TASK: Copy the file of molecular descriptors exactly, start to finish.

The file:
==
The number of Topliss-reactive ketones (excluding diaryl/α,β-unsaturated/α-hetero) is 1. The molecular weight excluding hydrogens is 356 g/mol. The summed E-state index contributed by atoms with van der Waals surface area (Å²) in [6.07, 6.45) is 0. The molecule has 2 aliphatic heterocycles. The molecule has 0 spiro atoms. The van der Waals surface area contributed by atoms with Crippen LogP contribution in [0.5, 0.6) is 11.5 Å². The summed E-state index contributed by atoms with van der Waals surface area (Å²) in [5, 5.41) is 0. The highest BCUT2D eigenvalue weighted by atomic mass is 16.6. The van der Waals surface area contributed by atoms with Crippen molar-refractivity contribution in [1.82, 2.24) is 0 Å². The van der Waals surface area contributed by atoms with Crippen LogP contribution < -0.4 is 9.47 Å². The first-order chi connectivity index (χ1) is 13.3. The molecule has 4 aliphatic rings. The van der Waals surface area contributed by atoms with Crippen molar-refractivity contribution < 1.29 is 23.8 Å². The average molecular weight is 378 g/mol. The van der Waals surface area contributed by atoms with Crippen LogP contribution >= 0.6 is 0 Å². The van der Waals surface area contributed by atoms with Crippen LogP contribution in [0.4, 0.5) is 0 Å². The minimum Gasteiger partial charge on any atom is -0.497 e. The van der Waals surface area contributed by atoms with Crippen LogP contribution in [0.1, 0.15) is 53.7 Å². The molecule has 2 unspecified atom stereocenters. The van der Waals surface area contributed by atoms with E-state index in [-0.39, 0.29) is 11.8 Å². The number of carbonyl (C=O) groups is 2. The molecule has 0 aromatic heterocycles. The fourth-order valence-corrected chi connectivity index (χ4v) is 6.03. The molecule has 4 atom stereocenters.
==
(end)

The number of Topliss-reactive ketones (excluding diaryl/α,β-unsaturated/α-hetero) is 1. The molecular weight excluding hydrogens is 356 g/mol. The summed E-state index contributed by atoms with van der Waals surface area (Å²) in [6.07, 6.45) is 0. The molecule has 2 aliphatic heterocycles. The molecule has 0 spiro atoms. The van der Waals surface area contributed by atoms with Crippen LogP contribution in [0.5, 0.6) is 11.5 Å². The summed E-state index contributed by atoms with van der Waals surface area (Å²) in [5, 5.41) is 0. The highest BCUT2D eigenvalue weighted by atomic mass is 16.6. The van der Waals surface area contributed by atoms with Crippen molar-refractivity contribution in [1.82, 2.24) is 0 Å². The van der Waals surface area contributed by atoms with Crippen LogP contribution < -0.4 is 9.47 Å². The first-order chi connectivity index (χ1) is 13.3. The molecule has 4 aliphatic rings. The van der Waals surface area contributed by atoms with Crippen molar-refractivity contribution < 1.29 is 23.8 Å². The average molecular weight is 378 g/mol. The van der Waals surface area contributed by atoms with Crippen LogP contribution >= 0.6 is 0 Å². The van der Waals surface area contributed by atoms with Crippen LogP contribution in [0.4, 0.5) is 0 Å². The minimum Gasteiger partial charge on any atom is -0.497 e. The van der Waals surface area contributed by atoms with Crippen LogP contribution in [0.1, 0.15) is 53.7 Å². The molecule has 2 unspecified atom stereocenters. The van der Waals surface area contributed by atoms with E-state index in [-0.39, 0.29) is 11.8 Å². The number of carbonyl (C=O) groups is 2. The molecule has 0 aromatic heterocycles. The fourth-order valence-corrected chi connectivity index (χ4v) is 6.03. The molecule has 4 atom stereocenters.